1860 and 2010

When Jefferson wrote the Virginia Constitution, he put in a secession clause. New York and Rhode Island had one as well. He considered the states to be the first defense against a federal government gone autonomous, gone immoral, gone crazy. In 1797, when President John Adams breached the Constitution with the Alien and Sedition Acts, Jefferson and Madison wrote the Kentucky and Virginia Resolutions, making the claim that the contract between the states was nullified. It was clearly his original intent. That same idea was brought up here in Vermont and New Hampshire at the beginning of the war in Iraq, and the Kentucky Resolutions were cited. 

People were mystified. We’d been taught differently. But technically, we had a point. Jeff Davis was never brought to trial for secession because President Ulysses S. Grant was advised that Davis was probably right on that point. The Civil War was a moral campaign against slavery. Leave it at that. 

The headline today in
The New York Times, “States’ Rights is the Rallying Cry of Resistance for Lawmakers” is evidence that we are at a historic turning. The states, north, south, east and west, have rediscovered Jefferson. His is a good program, and one fundamental to American growth and maturity. He will not go away now. Whether or not Speaker Nancy Pelosi (D-Calif.) gets the votes now or does not seems increasingly irrelevant. The states have learned how to defend themselves.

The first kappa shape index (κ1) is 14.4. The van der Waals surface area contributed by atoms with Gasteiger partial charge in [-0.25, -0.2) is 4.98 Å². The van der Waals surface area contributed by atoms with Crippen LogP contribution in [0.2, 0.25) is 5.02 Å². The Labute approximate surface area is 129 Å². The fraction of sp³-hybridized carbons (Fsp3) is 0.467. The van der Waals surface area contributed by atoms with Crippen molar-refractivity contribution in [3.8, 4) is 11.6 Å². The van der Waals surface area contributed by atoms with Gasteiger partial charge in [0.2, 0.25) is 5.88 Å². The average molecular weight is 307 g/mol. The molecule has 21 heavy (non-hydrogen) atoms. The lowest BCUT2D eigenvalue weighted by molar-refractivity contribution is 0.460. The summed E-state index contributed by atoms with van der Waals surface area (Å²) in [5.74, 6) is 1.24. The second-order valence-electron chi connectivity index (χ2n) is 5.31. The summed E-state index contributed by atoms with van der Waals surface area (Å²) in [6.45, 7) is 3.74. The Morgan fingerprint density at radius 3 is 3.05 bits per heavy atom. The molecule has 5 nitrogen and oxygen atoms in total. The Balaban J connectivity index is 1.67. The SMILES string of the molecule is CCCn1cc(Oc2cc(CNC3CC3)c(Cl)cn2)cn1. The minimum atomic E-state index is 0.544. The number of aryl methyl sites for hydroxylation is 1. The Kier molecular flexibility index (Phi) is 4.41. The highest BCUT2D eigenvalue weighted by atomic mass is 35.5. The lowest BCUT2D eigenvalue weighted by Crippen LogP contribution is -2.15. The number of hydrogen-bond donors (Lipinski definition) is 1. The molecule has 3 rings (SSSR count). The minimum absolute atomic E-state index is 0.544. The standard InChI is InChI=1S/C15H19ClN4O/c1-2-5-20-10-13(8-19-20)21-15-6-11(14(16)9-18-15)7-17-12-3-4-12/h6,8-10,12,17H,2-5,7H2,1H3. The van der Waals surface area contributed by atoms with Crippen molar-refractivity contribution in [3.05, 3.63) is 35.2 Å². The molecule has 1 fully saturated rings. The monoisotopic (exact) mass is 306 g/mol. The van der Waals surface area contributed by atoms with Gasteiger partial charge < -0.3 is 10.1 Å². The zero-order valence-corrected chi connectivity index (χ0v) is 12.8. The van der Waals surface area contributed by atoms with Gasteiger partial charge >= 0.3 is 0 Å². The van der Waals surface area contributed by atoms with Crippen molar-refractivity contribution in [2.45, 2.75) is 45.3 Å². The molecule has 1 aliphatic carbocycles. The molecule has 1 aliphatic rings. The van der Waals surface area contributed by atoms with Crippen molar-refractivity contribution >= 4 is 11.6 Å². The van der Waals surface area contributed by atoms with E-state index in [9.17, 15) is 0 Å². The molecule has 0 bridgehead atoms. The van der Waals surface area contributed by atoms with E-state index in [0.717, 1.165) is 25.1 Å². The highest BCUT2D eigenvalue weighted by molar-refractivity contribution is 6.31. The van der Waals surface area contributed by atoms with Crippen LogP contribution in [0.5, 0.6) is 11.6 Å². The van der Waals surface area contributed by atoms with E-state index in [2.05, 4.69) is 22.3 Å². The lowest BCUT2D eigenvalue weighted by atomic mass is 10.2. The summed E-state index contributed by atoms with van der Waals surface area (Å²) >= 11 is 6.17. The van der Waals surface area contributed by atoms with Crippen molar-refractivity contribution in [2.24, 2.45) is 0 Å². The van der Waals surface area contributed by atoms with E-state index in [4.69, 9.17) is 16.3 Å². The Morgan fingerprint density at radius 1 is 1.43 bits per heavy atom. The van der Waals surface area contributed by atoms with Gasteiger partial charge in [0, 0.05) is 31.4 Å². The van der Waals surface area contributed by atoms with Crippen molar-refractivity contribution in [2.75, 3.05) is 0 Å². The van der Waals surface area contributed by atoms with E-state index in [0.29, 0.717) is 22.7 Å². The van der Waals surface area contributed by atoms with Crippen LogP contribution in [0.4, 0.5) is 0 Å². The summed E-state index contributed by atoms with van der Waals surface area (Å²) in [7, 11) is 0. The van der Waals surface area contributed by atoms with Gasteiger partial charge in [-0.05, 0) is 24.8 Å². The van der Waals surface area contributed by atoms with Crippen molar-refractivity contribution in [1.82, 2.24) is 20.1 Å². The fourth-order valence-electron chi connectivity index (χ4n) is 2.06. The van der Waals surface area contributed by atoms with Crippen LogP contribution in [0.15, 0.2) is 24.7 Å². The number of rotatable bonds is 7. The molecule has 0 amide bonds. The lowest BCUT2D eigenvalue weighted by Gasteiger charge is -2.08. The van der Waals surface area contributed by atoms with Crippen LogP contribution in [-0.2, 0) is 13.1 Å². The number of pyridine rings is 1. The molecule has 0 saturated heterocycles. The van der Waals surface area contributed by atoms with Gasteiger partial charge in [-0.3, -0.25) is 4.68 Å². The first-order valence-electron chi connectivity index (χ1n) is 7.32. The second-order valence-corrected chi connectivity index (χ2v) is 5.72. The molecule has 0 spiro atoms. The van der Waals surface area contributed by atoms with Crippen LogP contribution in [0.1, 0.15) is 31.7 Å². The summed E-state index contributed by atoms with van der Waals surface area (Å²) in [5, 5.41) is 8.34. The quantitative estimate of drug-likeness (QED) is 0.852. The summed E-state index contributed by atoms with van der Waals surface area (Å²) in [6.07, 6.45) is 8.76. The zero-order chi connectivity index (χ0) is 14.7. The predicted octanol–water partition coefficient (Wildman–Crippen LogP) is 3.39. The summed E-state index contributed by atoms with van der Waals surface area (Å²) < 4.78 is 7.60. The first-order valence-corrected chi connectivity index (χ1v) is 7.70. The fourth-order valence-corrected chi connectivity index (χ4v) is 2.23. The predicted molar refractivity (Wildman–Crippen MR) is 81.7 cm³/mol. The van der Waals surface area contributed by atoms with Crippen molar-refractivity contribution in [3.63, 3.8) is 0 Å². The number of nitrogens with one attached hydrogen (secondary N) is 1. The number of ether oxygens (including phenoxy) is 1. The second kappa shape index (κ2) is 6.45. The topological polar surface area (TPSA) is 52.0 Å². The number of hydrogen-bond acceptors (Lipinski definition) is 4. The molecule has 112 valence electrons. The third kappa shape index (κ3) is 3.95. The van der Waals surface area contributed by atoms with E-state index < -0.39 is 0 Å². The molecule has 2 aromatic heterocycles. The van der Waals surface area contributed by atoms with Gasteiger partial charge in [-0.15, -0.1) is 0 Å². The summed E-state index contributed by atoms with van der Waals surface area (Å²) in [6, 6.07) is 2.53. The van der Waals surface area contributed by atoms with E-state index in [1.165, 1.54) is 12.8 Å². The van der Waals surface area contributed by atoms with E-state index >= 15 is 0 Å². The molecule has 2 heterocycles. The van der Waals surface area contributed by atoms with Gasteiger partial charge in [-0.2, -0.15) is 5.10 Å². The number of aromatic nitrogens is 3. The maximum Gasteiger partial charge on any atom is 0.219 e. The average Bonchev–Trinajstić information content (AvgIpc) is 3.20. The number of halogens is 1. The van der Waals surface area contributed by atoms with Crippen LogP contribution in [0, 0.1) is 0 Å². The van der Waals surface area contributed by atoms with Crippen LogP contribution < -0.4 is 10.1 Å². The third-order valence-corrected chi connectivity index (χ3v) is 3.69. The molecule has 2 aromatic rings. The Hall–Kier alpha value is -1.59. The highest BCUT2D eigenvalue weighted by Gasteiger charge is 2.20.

Historian Frank Owsley wrote that there are two fundamental American conditions: Hamilton’s in New York and Jefferson’s in Virginia. Hamilton saw global empire with one center. Jefferson saw multiple rich and mature advanced cultures within our own borders. The Hamilton vision has reached its edges and they are beginning to fray. We learn this week that China and even Israel are unhappy with their status as pseudo-Americans. The Jefferson vision is one best returned to when we begin to develop internally, culturally and morally, and that is what we are doing now.


Visit Mr. Quigley's website at http://quigleyblog.blogspot.com.